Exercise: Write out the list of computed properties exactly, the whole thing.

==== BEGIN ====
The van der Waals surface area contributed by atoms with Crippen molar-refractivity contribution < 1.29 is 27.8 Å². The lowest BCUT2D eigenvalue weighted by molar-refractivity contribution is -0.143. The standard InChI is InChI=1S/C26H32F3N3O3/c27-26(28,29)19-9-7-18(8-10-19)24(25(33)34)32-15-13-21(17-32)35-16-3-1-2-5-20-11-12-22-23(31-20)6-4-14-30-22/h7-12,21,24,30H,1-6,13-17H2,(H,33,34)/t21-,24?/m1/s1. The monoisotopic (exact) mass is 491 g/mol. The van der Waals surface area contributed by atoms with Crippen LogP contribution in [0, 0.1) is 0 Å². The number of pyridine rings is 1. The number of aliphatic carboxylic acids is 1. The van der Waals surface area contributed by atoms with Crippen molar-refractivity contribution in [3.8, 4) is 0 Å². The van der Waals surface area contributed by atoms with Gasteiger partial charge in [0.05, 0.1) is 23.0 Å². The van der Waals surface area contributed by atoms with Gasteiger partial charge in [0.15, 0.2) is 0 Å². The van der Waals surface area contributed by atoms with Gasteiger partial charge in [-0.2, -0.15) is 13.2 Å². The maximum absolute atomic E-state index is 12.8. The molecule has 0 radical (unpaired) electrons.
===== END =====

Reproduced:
The van der Waals surface area contributed by atoms with Crippen molar-refractivity contribution < 1.29 is 27.8 Å². The lowest BCUT2D eigenvalue weighted by molar-refractivity contribution is -0.143. The standard InChI is InChI=1S/C26H32F3N3O3/c27-26(28,29)19-9-7-18(8-10-19)24(25(33)34)32-15-13-21(17-32)35-16-3-1-2-5-20-11-12-22-23(31-20)6-4-14-30-22/h7-12,21,24,30H,1-6,13-17H2,(H,33,34)/t21-,24?/m1/s1. The monoisotopic (exact) mass is 491 g/mol. The van der Waals surface area contributed by atoms with Crippen LogP contribution in [0, 0.1) is 0 Å². The number of pyridine rings is 1. The number of aliphatic carboxylic acids is 1. The van der Waals surface area contributed by atoms with Crippen molar-refractivity contribution in [3.8, 4) is 0 Å². The van der Waals surface area contributed by atoms with Gasteiger partial charge in [0.05, 0.1) is 23.0 Å². The van der Waals surface area contributed by atoms with Gasteiger partial charge in [0.15, 0.2) is 0 Å². The van der Waals surface area contributed by atoms with Gasteiger partial charge in [-0.2, -0.15) is 13.2 Å². The maximum absolute atomic E-state index is 12.8. The molecule has 0 radical (unpaired) electrons.